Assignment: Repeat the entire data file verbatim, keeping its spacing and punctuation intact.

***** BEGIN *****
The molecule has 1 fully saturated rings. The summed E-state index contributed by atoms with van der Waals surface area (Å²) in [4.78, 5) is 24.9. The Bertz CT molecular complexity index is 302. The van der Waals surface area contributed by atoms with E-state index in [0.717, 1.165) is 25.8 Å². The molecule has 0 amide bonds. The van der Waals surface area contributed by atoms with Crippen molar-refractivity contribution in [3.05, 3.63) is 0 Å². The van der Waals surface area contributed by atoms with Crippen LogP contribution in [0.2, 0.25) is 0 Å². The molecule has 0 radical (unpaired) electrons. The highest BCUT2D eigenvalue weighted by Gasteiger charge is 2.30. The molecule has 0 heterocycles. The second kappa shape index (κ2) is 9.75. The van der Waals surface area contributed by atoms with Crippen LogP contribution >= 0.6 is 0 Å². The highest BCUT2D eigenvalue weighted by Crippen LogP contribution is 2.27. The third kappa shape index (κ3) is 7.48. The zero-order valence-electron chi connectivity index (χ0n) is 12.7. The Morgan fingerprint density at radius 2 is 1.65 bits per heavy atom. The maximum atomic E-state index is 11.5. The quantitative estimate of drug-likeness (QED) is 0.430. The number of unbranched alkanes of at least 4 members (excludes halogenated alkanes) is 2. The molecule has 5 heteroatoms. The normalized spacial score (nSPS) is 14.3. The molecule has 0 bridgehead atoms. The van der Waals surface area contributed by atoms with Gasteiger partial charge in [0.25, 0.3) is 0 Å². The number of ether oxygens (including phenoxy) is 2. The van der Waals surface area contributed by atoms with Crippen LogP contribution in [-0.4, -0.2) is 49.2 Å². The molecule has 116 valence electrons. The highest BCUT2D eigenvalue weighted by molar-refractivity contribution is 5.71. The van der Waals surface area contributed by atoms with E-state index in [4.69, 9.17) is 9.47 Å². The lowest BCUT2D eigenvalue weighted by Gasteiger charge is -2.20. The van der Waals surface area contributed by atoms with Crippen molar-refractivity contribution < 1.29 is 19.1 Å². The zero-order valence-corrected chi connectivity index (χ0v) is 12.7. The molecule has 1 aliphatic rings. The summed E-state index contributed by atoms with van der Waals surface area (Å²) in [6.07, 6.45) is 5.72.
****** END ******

The molecule has 1 fully saturated rings. The summed E-state index contributed by atoms with van der Waals surface area (Å²) in [4.78, 5) is 24.9. The Bertz CT molecular complexity index is 302. The van der Waals surface area contributed by atoms with E-state index in [0.717, 1.165) is 25.8 Å². The molecule has 0 amide bonds. The van der Waals surface area contributed by atoms with Crippen molar-refractivity contribution in [3.05, 3.63) is 0 Å². The van der Waals surface area contributed by atoms with Crippen LogP contribution in [0.2, 0.25) is 0 Å². The molecule has 0 radical (unpaired) electrons. The highest BCUT2D eigenvalue weighted by Gasteiger charge is 2.30. The molecule has 0 heterocycles. The second kappa shape index (κ2) is 9.75. The van der Waals surface area contributed by atoms with Crippen LogP contribution >= 0.6 is 0 Å². The highest BCUT2D eigenvalue weighted by Crippen LogP contribution is 2.27. The third kappa shape index (κ3) is 7.48. The zero-order valence-electron chi connectivity index (χ0n) is 12.7. The Morgan fingerprint density at radius 2 is 1.65 bits per heavy atom. The maximum atomic E-state index is 11.5. The quantitative estimate of drug-likeness (QED) is 0.430. The number of unbranched alkanes of at least 4 members (excludes halogenated alkanes) is 2. The molecule has 5 heteroatoms. The normalized spacial score (nSPS) is 14.3. The molecule has 0 bridgehead atoms. The van der Waals surface area contributed by atoms with Gasteiger partial charge in [0.25, 0.3) is 0 Å². The number of ether oxygens (including phenoxy) is 2. The van der Waals surface area contributed by atoms with Crippen LogP contribution in [-0.4, -0.2) is 49.2 Å². The molecule has 116 valence electrons. The highest BCUT2D eigenvalue weighted by molar-refractivity contribution is 5.71. The van der Waals surface area contributed by atoms with E-state index in [4.69, 9.17) is 9.47 Å². The lowest BCUT2D eigenvalue weighted by Gasteiger charge is -2.20. The van der Waals surface area contributed by atoms with Crippen molar-refractivity contribution < 1.29 is 19.1 Å². The zero-order valence-corrected chi connectivity index (χ0v) is 12.7. The molecule has 1 aliphatic rings. The summed E-state index contributed by atoms with van der Waals surface area (Å²) in [6.07, 6.45) is 5.72.